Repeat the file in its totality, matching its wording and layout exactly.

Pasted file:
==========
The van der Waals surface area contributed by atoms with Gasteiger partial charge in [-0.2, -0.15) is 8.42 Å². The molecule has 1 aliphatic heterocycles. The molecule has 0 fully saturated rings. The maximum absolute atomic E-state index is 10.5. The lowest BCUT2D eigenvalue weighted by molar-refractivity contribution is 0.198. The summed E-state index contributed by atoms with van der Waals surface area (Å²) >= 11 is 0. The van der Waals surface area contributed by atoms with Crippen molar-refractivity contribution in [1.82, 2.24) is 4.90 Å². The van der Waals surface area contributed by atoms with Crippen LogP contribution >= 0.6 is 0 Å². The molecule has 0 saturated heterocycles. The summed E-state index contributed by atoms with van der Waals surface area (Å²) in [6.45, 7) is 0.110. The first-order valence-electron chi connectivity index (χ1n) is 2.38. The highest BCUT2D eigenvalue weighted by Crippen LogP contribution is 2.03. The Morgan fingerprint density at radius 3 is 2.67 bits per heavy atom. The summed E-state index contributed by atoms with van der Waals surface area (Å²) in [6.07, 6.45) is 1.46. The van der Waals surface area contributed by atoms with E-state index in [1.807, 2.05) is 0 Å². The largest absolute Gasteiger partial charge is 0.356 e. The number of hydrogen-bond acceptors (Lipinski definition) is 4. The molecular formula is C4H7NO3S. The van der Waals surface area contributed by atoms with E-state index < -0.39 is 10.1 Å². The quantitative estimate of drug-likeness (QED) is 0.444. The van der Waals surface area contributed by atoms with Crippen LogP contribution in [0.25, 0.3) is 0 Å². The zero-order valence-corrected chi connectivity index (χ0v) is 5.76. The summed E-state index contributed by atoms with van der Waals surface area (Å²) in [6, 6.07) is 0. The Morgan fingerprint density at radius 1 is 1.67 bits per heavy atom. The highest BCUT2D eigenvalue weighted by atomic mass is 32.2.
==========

The van der Waals surface area contributed by atoms with Gasteiger partial charge in [-0.2, -0.15) is 8.42 Å². The molecule has 1 aliphatic heterocycles. The molecule has 0 fully saturated rings. The maximum absolute atomic E-state index is 10.5. The lowest BCUT2D eigenvalue weighted by molar-refractivity contribution is 0.198. The summed E-state index contributed by atoms with van der Waals surface area (Å²) >= 11 is 0. The van der Waals surface area contributed by atoms with Crippen molar-refractivity contribution in [1.82, 2.24) is 4.90 Å². The van der Waals surface area contributed by atoms with Crippen LogP contribution >= 0.6 is 0 Å². The molecule has 0 saturated heterocycles. The summed E-state index contributed by atoms with van der Waals surface area (Å²) in [6.45, 7) is 0.110. The first-order valence-electron chi connectivity index (χ1n) is 2.38. The highest BCUT2D eigenvalue weighted by Crippen LogP contribution is 2.03. The Morgan fingerprint density at radius 3 is 2.67 bits per heavy atom. The summed E-state index contributed by atoms with van der Waals surface area (Å²) in [6.07, 6.45) is 1.46. The van der Waals surface area contributed by atoms with E-state index in [1.807, 2.05) is 0 Å². The largest absolute Gasteiger partial charge is 0.356 e. The number of hydrogen-bond acceptors (Lipinski definition) is 4. The molecular formula is C4H7NO3S. The van der Waals surface area contributed by atoms with E-state index < -0.39 is 10.1 Å². The quantitative estimate of drug-likeness (QED) is 0.444. The van der Waals surface area contributed by atoms with Crippen LogP contribution in [0.25, 0.3) is 0 Å². The zero-order valence-corrected chi connectivity index (χ0v) is 5.76. The summed E-state index contributed by atoms with van der Waals surface area (Å²) in [6, 6.07) is 0. The Morgan fingerprint density at radius 1 is 1.67 bits per heavy atom. The highest BCUT2D eigenvalue weighted by atomic mass is 32.2.